Executive Briefings

Just Because China Has Market Economy Now Doesn't Mean It Has Western Style of Doing Business

In interacting with senior executives of diverse companies doing or seeking to do business in China, one is struck by the common assumption that China's transformation into a market economy should translate into China's adoption of a Westernized style of doing business. Consequently, executives become viscerally annoyed, some even apoplectic, when they find doing business in China is troublesome, irksome and risky. When executives are slow to sense how business and government are intertwined in China with multiple layers of nuance, simplistic thinking can become a self-fulfilling prescription for frustration and failure.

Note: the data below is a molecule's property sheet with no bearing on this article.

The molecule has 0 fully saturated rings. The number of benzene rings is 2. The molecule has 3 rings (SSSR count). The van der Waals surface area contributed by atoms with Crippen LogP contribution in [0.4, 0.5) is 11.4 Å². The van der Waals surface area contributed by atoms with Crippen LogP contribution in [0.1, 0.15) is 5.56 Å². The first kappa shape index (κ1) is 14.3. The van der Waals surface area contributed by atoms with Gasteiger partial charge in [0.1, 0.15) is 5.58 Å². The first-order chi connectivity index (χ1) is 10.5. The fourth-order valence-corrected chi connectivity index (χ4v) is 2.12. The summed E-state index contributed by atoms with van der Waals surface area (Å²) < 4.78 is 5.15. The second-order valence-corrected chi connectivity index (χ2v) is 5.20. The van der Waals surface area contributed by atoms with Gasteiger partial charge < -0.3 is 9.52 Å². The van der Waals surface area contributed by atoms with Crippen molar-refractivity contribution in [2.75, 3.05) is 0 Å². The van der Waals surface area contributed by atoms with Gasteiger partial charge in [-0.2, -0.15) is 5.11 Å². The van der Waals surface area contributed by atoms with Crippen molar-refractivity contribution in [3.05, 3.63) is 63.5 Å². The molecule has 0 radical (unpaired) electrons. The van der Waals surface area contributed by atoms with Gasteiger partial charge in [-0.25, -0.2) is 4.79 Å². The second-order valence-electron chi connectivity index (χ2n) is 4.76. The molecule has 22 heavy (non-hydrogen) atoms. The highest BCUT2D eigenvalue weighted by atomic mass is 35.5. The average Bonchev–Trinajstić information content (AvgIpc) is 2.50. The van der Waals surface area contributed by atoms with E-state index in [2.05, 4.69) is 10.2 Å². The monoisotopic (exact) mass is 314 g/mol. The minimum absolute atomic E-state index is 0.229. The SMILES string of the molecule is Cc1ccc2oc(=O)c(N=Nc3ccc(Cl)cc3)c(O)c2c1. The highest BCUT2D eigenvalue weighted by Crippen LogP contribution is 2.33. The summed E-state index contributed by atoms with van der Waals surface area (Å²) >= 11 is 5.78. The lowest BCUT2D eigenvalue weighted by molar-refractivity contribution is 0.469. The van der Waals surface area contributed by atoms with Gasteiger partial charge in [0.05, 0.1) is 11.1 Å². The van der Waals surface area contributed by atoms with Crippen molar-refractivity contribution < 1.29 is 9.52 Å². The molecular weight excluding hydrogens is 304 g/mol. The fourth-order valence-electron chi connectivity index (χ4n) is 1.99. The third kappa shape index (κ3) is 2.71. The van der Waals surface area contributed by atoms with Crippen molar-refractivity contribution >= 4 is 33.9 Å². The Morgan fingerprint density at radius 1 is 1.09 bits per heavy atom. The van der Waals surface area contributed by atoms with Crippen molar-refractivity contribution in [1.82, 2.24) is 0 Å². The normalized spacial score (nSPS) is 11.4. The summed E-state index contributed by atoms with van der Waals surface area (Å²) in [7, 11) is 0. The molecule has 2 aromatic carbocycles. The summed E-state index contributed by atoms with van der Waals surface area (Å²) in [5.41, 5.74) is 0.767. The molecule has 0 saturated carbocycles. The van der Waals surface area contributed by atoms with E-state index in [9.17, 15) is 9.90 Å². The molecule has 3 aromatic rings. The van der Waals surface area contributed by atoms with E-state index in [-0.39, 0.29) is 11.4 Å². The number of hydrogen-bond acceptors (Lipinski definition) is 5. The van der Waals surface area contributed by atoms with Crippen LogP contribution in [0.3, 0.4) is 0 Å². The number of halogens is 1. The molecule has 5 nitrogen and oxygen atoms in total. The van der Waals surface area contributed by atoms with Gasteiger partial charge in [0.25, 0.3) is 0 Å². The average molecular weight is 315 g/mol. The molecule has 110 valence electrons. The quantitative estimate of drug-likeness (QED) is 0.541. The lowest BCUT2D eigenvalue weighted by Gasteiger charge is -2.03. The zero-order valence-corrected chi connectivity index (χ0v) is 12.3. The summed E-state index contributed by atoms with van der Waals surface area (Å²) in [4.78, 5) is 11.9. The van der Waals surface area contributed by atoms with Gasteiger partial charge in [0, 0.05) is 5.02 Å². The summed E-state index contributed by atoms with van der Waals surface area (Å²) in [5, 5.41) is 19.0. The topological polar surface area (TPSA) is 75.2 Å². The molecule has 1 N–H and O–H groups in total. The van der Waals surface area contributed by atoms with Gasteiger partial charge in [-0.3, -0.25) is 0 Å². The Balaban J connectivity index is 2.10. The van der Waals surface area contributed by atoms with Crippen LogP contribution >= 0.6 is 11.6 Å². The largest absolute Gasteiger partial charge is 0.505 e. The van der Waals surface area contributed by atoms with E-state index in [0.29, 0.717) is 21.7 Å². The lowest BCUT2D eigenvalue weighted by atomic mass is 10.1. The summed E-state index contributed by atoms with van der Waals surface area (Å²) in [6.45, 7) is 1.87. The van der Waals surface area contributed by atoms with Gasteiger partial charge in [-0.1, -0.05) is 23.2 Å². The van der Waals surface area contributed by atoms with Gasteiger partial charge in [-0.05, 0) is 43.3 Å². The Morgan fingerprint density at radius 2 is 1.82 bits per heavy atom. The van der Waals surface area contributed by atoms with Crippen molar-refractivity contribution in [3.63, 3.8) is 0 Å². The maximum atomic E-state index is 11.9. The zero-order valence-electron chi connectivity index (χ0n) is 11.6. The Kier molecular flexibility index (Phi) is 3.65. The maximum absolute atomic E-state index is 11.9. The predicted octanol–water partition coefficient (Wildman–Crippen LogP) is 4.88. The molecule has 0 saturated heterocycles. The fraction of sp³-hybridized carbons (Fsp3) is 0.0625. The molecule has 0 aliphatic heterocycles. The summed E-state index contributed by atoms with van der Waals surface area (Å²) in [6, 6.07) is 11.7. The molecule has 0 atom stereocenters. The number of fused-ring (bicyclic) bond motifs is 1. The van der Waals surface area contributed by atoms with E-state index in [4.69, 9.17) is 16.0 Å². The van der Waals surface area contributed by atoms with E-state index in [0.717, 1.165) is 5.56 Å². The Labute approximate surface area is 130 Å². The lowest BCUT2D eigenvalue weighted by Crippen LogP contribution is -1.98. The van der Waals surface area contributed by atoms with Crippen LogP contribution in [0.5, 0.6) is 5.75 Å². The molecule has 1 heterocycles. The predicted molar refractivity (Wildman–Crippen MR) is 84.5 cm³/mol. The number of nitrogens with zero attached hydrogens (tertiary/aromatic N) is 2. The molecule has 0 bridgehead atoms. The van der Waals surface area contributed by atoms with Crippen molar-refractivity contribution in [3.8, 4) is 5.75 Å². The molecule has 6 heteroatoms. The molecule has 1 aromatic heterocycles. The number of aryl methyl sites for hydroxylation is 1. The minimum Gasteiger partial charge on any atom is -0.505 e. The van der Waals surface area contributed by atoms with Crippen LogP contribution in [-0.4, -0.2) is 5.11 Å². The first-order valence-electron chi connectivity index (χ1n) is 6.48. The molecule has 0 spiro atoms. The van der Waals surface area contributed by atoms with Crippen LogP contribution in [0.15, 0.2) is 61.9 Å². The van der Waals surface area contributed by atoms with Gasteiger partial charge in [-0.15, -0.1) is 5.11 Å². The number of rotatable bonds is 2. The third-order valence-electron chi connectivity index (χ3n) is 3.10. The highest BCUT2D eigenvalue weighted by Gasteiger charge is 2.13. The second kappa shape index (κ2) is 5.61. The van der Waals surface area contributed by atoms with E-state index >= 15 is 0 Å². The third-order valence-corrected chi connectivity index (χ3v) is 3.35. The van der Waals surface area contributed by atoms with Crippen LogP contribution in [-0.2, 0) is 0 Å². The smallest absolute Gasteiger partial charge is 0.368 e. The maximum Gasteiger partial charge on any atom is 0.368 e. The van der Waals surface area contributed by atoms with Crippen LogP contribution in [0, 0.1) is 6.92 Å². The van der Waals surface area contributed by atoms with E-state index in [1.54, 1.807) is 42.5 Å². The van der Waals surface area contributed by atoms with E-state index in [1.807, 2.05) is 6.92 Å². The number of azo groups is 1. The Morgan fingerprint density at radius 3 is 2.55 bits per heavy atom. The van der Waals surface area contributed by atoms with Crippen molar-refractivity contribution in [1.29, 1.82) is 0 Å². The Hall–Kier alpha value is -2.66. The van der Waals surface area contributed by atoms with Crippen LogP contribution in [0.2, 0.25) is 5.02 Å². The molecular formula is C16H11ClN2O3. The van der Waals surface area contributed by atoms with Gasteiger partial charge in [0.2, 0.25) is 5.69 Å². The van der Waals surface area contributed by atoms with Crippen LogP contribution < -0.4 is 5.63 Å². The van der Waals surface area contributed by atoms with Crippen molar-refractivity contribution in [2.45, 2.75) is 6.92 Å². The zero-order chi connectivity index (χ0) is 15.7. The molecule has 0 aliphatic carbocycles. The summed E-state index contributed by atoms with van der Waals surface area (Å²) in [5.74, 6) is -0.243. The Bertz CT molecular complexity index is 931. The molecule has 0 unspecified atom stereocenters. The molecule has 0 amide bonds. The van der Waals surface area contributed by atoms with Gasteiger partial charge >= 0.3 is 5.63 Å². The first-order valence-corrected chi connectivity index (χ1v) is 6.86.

By understanding China's unique structure, culture and political and economic characteristics, savvy CEOs can build a framework for generating meaningful revenues and profits in China.

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In interacting with senior executives of diverse companies doing or seeking to do business in China, one is struck by the common assumption that China's transformation into a market economy should translate into China's adoption of a Westernized style of doing business. Consequently, executives become viscerally annoyed, some even apoplectic, when they find doing business in China is troublesome, irksome and risky. When executives are slow to sense how business and government are intertwined in China with multiple layers of nuance, simplistic thinking can become a self-fulfilling prescription for frustration and failure.

By understanding China's unique structure, culture and political and economic characteristics, savvy CEOs can build a framework for generating meaningful revenues and profits in China.

Read Full Article